The Herbalist's Kitchen, by Francesca de Onorati

As we do research into areas that fascinate us, we discover any number of related areas that also become interesting. As I do research for recipes in my time period I have become fascinated by herbs and spices, and their usage in curing various illnesses (real and imagined!). I've put together a list of some of the more common plants that you might have found in a medieval garden, and some interesting facts about them.* Hopefully someday I will be able to take you on a walk through a garden of Francesca's time.

Herbs were grown to add taste to various foods (or cover the taste up in some instances!), and some of them provided a pleasure to look at as well.

Borage which is used in salads has bright blue flowers that may be candied and bloom all summer.

Basil has small white flowers in tall white spikes that smell wonderful. It 's leaves are used in salads, vinegars, soups and stews. It also has mild antiseptic powers, and if made into a tea and sipped it is suppose to relieve nausea.

Bay is a beautiful evergreen shrub that does well in warm climates, and has to be grown as a tub plant in this latitude. It's a wonderful addition to stews, and rice, but it can very nauseating if too much is used.

Chamomile used to grow wild until someone tried making it's dried flowers into a delicious tea. The tea is used to help insomnia, and teething babies (in very small amounts), and is suppose to be an aid to digestion. Externally it can be used as a complexion brightener or for "giving life" to tired blonde hair.

Coriander may have been one of the first herbs ever used in cooking by the Chinese more than 5000 years ago. It has fragile pink flowers, and while the fresh seed smell like old cloth, the dried seeds are delicious in meats, cheeses, soups, and salads. This is one of the ingredients used in making curry powder, and it is suppose to help with arthritis, and also work as an antacid.

Dill is probably one of the herbs that were introduced into Britain and Northern Europe by the Romans. Dill tea was used for centuries for fretful infants. The young leaves improve the flavor of fish and soups delightfully, and the seeds are used in pickles, sauces and sauerkraut.

Fennel comes in two varieties. Sweet fennel is a beloved seasoning of the Italians, and they use the leaves with fish, the seeds with cheese, eggs, fish, in cakes and on vegetables. The other type of fennel is a root vegetable and is used much the same as the sweet fennel.

Garlic has had many names, but there are very few that don't find it's pungent flavor appealing in stews, salads, and sauces. Garlic has been called a panacea for all ills by some and it has been found to have great antiseptic properties. It is said to keep fleas off of dogs and cats, and possibly even humans!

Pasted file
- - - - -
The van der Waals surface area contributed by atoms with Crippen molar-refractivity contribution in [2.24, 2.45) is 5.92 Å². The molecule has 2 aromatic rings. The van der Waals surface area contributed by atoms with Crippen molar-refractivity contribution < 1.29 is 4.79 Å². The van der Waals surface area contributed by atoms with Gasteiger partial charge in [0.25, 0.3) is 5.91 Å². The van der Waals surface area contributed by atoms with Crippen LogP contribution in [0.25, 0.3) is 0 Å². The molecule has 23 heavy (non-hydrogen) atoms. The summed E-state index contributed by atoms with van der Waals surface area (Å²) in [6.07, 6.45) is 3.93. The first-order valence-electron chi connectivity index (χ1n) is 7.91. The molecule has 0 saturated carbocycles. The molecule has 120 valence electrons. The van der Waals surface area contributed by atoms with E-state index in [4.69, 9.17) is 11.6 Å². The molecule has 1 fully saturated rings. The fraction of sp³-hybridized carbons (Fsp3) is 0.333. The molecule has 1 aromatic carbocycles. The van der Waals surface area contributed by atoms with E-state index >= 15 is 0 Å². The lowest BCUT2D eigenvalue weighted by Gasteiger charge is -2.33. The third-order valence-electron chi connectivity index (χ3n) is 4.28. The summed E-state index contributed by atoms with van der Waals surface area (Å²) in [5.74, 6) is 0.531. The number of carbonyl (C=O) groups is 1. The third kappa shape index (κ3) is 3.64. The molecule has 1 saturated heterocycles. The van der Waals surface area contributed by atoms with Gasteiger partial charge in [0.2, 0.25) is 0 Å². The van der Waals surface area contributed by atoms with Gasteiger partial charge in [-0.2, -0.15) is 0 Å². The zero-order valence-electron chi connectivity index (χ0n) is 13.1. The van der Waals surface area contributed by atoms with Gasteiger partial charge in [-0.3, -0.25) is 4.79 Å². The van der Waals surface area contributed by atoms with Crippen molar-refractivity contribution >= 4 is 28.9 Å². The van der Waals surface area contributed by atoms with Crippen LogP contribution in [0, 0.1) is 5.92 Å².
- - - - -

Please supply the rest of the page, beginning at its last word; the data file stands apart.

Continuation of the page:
Horehound has been known since ancient times as a medicinal plant, but has only recently (19th century) been used for flavorings for candy. It was used as a syrup for head colds to clear the phlegm out of ones head and throat.

Marigold produces bright orange and yellow flowers and may be used sparingly to replace saffron in dishes. It was also thought to be a good combatant against the plague. A tincture of it's flowers can be used to take the sting out of insect bites, the pain out of burns and scalds, and as a styptic to stop bleeding from deep knife wounds.

Parsley can make an interesting border, and it's uses are many and varied. It was a cheap means of coloring foods, and is known to be helpful for those who suffer from urinary tract problems.

Rosemary or Mary's Mantle is a beautiful fragrant shrub, with small blue blossoms that resembles an evergreen. It can be used in stews and sauces, and made into lotions for the skin and hair. It was even thought to help "grow hair on bald pates."

Roses, the name alone manages to conjure the smell in your memory, and infusions of various parts of the plant have been around for centuries. Rose hip tea was good for calming, and an excellent source of Vitamin C. Rose syrup, or syrup of roses was thought to be good for melancholy. Rose petals can be candied or made into a conserve. Rose water was used in many medieval recipes as a flavoring.

This has been just a small glimpse into the medieval garden, and these are just a few of the more common plants that were available to almost everyone no matter what position they held in society. Great care was taken harvesting these plants, some were picked with the dew still on them, others had to be taken on the night of a full moon, or using the left hand. The rituals that surrounded that gathering of some of these plants is as interesting as the lore that is ascribed to them.

*NOTE: Some of the cures mentioned wherein should be discussed with a competent herbalist. This article is not intended as medical advice, nor as a substitute for medical care provided by a physician.

Copyright © 1996 by Norma Jean Storms. All Rights Reserved. Republished by permission of the author.